Technology would continue to generate more jobs than it destroyed, largely because robots did not have the skill set of humans.
“We don’t face a dystopian future of rising unemployment, aimless career paths and empty offices,” Mr Rumbens said.
“Yes, technology is driving change in the way we work and the work we do, but it’s ultimately not a substitute for people. Technology is much more about augmentation than automation, and many more jobs will change in nature because of automation rather than disappear altogether.”
Automation and robots were useful in “routine” jobs that were largely manual in nature. These occupations, such as caretakers or concreters, had suffered relatively subdued growth over the past three decades.
But Deloitte Access estimates that the number of non-routine jobs in Australia will overtake routine ones by next year. In 1988, routine work accounted for 56 per cent of all employment.
This growth in non-routine jobs meant workers needed to develop or improve “heart” and cognitive skills.
The company found the biggest threat to Australian businesses, and the nation’s workforce, was the lack of skills among those seeking a job.
At the start of the decade, the typical worker lacked 1.2 of the “critical skills” needed by employers to fill a given position. The average worker is now missing two of the 18 skills advertised by businesses.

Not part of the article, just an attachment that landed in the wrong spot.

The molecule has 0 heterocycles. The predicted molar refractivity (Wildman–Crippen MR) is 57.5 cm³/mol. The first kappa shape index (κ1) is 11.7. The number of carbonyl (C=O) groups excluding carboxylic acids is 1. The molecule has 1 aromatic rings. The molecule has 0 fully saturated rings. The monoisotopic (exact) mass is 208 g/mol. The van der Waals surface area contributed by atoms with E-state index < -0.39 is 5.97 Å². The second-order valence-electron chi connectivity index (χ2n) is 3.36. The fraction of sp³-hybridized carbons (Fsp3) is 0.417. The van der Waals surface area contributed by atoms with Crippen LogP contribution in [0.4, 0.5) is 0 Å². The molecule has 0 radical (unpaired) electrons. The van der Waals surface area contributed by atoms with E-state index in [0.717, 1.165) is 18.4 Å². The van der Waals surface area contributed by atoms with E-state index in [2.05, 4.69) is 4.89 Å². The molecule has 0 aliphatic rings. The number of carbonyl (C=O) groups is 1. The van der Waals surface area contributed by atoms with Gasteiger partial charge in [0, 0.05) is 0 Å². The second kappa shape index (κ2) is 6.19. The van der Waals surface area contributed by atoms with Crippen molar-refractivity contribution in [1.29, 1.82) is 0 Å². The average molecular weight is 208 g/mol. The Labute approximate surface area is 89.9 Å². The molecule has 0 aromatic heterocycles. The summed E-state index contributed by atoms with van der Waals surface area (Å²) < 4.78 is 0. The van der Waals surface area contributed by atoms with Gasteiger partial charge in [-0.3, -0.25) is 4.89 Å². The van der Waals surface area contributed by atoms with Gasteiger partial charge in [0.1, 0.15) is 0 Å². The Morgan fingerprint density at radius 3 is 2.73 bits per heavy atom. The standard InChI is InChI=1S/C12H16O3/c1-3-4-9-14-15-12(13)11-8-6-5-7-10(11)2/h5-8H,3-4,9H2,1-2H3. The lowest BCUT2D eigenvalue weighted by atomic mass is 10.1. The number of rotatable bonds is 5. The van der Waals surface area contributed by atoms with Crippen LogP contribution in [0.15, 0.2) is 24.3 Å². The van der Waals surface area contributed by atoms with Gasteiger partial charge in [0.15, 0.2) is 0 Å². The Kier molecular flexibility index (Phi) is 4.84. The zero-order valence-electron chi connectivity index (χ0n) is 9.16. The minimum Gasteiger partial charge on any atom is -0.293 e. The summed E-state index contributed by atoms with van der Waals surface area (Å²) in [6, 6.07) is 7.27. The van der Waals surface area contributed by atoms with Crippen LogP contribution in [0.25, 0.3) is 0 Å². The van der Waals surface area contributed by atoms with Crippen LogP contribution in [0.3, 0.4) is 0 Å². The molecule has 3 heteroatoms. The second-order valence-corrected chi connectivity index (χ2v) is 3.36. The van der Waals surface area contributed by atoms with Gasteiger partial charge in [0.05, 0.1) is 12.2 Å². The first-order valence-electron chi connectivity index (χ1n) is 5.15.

Mr Rumbens said about 80 per cent of the jobs to be created by 2030 would be for knowledge workers with skills in areas such as creativity, care for others, analysis and design. The largest skill shortfall at present was customer service.
He said if Australian firms invested more in the skills of their workers, the pay-off for the economy could be $36 billion a year in extra national income by 2030. But failure to adapt to these changes in the workforce could result in Australia’s standard of living falling.
We don’t face a dystopian future of rising unemployment, aimless career paths and empty offices.
“These new trends are happening so fast they’re catching workers, businesses and governments by surprise,” he said.
Deloitte Access also found that despite suggestions people would work from home, the proportion of home workers had remained around 4 per cent of the population for decades. Concerns about the gig economy were also unfounded, with the proportion of people in casual work actually falling over the past 20 years.
Shane is a senior economics correspondent for The Age and The Sydney Morning Herald.